To look at the Royal Cayman Islands
Police crime stats for 2010, one might get the impression that drugs-related
crime is going down.
Not so, Police Commissioner David Baines
said last week. In fact, it’s just the opposite.
“There are indications now that are
suggesting that the Cayman Islands is being used as a hub for the supply of
significant quantities of cocaine,” Mr. Baines said during a press conference
Wednesday. “The purity of the cocaine that we’ve recovered is about as pure as
you’ll get. This is straight from the production areas, so we have got a
problem with cocaine.”
Police crime reports for 2010 indicate
that the number of drug arrests fell by nearly 47 per cent when compared to
There are two reasons for the decline,
Mr. Baines said. First is that the RCIPS is now focusing on drug suppliers, not
street-level possession arrests. “We had a particular undercover operation
concerning drug supply all along the Seven Mile Beach area that took out not
only those supplying at the front, but also the infrastructures behind them,”
he said. “That’s going to be our tactical operation for the future.”
The second reason involves a lack of
staff, particularly early in 2010, who were available to focus on drugs crime.
“In the beginning of the year, with the
number of murders…a lot of our officers that we would have deployed on counter
drugs operations were actually supporting us in terms of those murders,” said
Chief Superintendent John Jones. “That did sort of sap our resources.”
It is a concern for local law
enforcement on several levels, not least of which is that foreign jurisdictions
have begun to look at the Cayman Islands as a potential supply centre,
Commissioner Baines said.
“The fact that direct flights out of
Cayman are being found to contain significant amounts of drugs…means that other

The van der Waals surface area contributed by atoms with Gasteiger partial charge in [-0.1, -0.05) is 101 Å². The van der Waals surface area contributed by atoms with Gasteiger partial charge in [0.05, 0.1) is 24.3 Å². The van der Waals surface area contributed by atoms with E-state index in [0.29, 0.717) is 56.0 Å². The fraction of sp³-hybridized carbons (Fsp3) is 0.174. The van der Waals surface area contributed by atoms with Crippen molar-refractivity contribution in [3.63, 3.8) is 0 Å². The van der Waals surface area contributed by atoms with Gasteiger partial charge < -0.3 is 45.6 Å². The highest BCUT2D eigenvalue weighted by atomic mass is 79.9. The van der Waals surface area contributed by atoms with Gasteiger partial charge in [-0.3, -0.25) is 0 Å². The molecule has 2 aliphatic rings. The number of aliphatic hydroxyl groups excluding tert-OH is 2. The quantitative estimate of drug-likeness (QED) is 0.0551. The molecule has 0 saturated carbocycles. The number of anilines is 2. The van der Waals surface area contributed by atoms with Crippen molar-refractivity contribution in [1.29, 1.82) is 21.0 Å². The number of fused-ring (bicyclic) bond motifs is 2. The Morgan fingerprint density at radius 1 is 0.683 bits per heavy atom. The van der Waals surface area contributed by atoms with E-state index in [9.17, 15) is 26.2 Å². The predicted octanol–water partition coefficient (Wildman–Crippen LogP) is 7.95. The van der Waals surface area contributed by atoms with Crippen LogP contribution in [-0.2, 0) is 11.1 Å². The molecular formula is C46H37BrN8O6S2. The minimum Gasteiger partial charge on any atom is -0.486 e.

law enforcement agents will be looking closely at us,” he said.
There were two significant seizures of
cocaine in the UK last year; both involved direct flights from Cayman, Mr.
Baines said. One shipment involved six kilogrammes of cocaine, another involved
a shipment of 10 kilogrammes. Assuming the current street price per kilo in the
UK to be $55,000, the larger shipment would have been worth a half-million
dollars or more, police said.
both cases remained scant, but the Caymanian Compass has since learned that a
local customs officer was suspended in connection with one of the cocaine
shipments. The officer’s ultimate status with the customs service has never
been made public.
the year, Mr. Baines said, 44 kilogrammes were recovered after the drugs washed
ashore in East End. It is likely that those drugs came either from an air drop
or a boat, the commissioner said. The drugs were burned at the George Town
landfill days after their seizure.
just the issues that we have recovered,” Mr. Baines said. “It’s quite apparent
to us that there’s increasing levels of cocaine available and being distributed
on the Islands.”
area of concern for police is the level of violence connected with some recent
robberies and burglaries where there would appear to be no reason for it.
Superintendent Jones said, based on his more than 30 years of law enforcement
experience in the UK, excessive violence is often a sign of crack cocaine use.
“Some of the offences that we’ve seen, aggravated burglaries [involving]
elderly people [as victims]….why do people need to use that much violence
against frail, elderly people?”
also noted the violence in some of the business robberies that were committed
for relatively small amounts of money. He said police are looking into some of
the cases that appeared to have been done for the reasons of gang initiation or
be some explanation for small amounts of cash being targeted,” he said.
heists reported during the last year appeared to be “inside jobs”, the
commissioner said. He said police met with local business owners who collect
large amounts of cash and use staff members to transport the money to banks to
discuss proper procedures to secure the money.
have cash handling procedures…be sure that you change them regularly,” he said,
adding that business owners should thoroughly vet individuals they hire.